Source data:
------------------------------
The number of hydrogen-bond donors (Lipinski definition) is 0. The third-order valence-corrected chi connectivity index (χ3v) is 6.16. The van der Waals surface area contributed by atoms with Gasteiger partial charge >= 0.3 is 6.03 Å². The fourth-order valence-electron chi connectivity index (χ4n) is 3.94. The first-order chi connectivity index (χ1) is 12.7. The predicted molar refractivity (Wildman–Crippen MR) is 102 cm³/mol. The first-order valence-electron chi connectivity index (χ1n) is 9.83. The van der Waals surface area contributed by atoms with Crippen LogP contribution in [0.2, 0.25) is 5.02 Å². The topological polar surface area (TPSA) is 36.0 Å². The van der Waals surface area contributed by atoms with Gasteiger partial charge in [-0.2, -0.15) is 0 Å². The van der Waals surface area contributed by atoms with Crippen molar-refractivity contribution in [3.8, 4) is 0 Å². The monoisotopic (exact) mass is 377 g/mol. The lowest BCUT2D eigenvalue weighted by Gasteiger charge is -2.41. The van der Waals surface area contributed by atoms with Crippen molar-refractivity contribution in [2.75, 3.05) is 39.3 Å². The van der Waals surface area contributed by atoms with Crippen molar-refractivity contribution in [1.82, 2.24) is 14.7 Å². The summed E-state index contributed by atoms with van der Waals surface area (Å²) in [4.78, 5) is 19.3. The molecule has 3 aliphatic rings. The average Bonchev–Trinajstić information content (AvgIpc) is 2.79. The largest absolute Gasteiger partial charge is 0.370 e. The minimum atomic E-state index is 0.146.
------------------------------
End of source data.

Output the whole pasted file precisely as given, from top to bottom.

The number of hydrogen-bond donors (Lipinski definition) is 0. The third-order valence-corrected chi connectivity index (χ3v) is 6.16. The van der Waals surface area contributed by atoms with Gasteiger partial charge >= 0.3 is 6.03 Å². The fourth-order valence-electron chi connectivity index (χ4n) is 3.94. The first-order chi connectivity index (χ1) is 12.7. The predicted molar refractivity (Wildman–Crippen MR) is 102 cm³/mol. The first-order valence-electron chi connectivity index (χ1n) is 9.83. The van der Waals surface area contributed by atoms with Crippen LogP contribution in [0.2, 0.25) is 5.02 Å². The topological polar surface area (TPSA) is 36.0 Å². The van der Waals surface area contributed by atoms with Gasteiger partial charge in [-0.2, -0.15) is 0 Å². The van der Waals surface area contributed by atoms with Crippen molar-refractivity contribution in [3.8, 4) is 0 Å². The monoisotopic (exact) mass is 377 g/mol. The lowest BCUT2D eigenvalue weighted by Gasteiger charge is -2.41. The van der Waals surface area contributed by atoms with Crippen molar-refractivity contribution in [2.75, 3.05) is 39.3 Å². The van der Waals surface area contributed by atoms with Crippen molar-refractivity contribution in [1.82, 2.24) is 14.7 Å². The summed E-state index contributed by atoms with van der Waals surface area (Å²) in [4.78, 5) is 19.3. The molecule has 3 aliphatic rings. The average Bonchev–Trinajstić information content (AvgIpc) is 2.79. The largest absolute Gasteiger partial charge is 0.370 e. The minimum atomic E-state index is 0.146.